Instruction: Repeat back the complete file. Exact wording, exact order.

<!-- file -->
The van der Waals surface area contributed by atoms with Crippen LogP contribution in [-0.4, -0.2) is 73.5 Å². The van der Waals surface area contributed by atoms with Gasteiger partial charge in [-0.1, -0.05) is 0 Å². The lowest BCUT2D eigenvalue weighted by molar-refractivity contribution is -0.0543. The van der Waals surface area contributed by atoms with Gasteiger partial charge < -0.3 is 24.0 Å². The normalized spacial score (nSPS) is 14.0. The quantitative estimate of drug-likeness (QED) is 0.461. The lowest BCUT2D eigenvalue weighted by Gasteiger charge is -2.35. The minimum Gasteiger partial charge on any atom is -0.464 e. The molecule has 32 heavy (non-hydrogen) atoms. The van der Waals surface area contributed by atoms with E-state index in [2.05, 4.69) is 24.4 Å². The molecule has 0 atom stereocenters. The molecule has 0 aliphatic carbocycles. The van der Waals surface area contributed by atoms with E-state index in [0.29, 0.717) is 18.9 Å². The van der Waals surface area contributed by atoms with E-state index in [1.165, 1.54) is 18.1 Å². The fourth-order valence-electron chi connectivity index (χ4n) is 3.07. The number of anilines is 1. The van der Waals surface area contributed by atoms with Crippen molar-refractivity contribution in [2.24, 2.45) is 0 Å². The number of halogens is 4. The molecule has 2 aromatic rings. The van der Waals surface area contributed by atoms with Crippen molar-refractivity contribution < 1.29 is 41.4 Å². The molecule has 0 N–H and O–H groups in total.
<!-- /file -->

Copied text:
The van der Waals surface area contributed by atoms with Crippen LogP contribution in [-0.4, -0.2) is 73.5 Å². The van der Waals surface area contributed by atoms with Gasteiger partial charge in [-0.1, -0.05) is 0 Å². The lowest BCUT2D eigenvalue weighted by molar-refractivity contribution is -0.0543. The van der Waals surface area contributed by atoms with Gasteiger partial charge < -0.3 is 24.0 Å². The normalized spacial score (nSPS) is 14.0. The quantitative estimate of drug-likeness (QED) is 0.461. The lowest BCUT2D eigenvalue weighted by Gasteiger charge is -2.35. The minimum Gasteiger partial charge on any atom is -0.464 e. The molecule has 32 heavy (non-hydrogen) atoms. The van der Waals surface area contributed by atoms with E-state index in [2.05, 4.69) is 24.4 Å². The molecule has 0 atom stereocenters. The molecule has 0 aliphatic carbocycles. The van der Waals surface area contributed by atoms with E-state index in [0.29, 0.717) is 18.9 Å². The van der Waals surface area contributed by atoms with E-state index in [1.165, 1.54) is 18.1 Å². The fourth-order valence-electron chi connectivity index (χ4n) is 3.07. The number of anilines is 1. The van der Waals surface area contributed by atoms with Crippen molar-refractivity contribution in [2.24, 2.45) is 0 Å². The number of halogens is 4. The molecule has 2 aromatic rings. The van der Waals surface area contributed by atoms with Crippen molar-refractivity contribution < 1.29 is 41.4 Å². The molecule has 0 N–H and O–H groups in total.